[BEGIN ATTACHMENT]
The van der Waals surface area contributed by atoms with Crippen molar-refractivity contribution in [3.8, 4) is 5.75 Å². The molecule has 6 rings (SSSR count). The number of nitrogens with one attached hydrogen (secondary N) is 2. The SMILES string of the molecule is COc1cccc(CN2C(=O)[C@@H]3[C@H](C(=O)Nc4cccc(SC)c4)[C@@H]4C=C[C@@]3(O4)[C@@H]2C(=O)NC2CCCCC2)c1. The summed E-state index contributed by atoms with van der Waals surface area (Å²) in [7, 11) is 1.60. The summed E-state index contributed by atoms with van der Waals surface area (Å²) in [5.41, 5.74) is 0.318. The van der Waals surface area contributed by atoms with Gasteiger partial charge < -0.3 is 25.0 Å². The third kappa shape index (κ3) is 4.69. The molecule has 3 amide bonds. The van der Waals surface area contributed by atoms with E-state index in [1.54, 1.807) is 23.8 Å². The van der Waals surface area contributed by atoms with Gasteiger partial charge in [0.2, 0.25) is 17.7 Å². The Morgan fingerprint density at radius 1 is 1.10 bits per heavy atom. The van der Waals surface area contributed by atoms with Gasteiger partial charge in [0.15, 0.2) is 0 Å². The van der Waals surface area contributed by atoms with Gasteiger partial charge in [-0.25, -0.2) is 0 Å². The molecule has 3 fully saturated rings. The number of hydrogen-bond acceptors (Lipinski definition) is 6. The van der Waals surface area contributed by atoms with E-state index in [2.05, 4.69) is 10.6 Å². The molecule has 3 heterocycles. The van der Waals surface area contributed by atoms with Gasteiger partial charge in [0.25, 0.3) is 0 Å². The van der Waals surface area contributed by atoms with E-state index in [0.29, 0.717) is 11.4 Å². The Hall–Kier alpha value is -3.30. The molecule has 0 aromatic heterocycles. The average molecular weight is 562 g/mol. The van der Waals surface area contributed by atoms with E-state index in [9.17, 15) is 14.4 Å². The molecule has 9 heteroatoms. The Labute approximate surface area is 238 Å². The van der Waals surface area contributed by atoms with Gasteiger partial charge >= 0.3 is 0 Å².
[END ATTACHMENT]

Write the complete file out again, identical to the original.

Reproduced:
The van der Waals surface area contributed by atoms with Crippen molar-refractivity contribution in [3.8, 4) is 5.75 Å². The molecule has 6 rings (SSSR count). The number of nitrogens with one attached hydrogen (secondary N) is 2. The SMILES string of the molecule is COc1cccc(CN2C(=O)[C@@H]3[C@H](C(=O)Nc4cccc(SC)c4)[C@@H]4C=C[C@@]3(O4)[C@@H]2C(=O)NC2CCCCC2)c1. The summed E-state index contributed by atoms with van der Waals surface area (Å²) in [7, 11) is 1.60. The summed E-state index contributed by atoms with van der Waals surface area (Å²) in [5.41, 5.74) is 0.318. The van der Waals surface area contributed by atoms with Gasteiger partial charge < -0.3 is 25.0 Å². The third kappa shape index (κ3) is 4.69. The molecule has 3 amide bonds. The van der Waals surface area contributed by atoms with E-state index in [1.54, 1.807) is 23.8 Å². The van der Waals surface area contributed by atoms with Gasteiger partial charge in [0.2, 0.25) is 17.7 Å². The Morgan fingerprint density at radius 1 is 1.10 bits per heavy atom. The van der Waals surface area contributed by atoms with Gasteiger partial charge in [0.15, 0.2) is 0 Å². The van der Waals surface area contributed by atoms with Gasteiger partial charge in [-0.25, -0.2) is 0 Å². The molecule has 3 fully saturated rings. The number of hydrogen-bond acceptors (Lipinski definition) is 6. The van der Waals surface area contributed by atoms with E-state index in [2.05, 4.69) is 10.6 Å². The molecule has 3 heterocycles. The van der Waals surface area contributed by atoms with Gasteiger partial charge in [0.25, 0.3) is 0 Å². The van der Waals surface area contributed by atoms with E-state index in [0.29, 0.717) is 11.4 Å². The Hall–Kier alpha value is -3.30. The molecule has 0 aromatic heterocycles. The average molecular weight is 562 g/mol. The van der Waals surface area contributed by atoms with E-state index in [9.17, 15) is 14.4 Å². The molecule has 9 heteroatoms. The Labute approximate surface area is 238 Å². The van der Waals surface area contributed by atoms with Gasteiger partial charge >= 0.3 is 0 Å².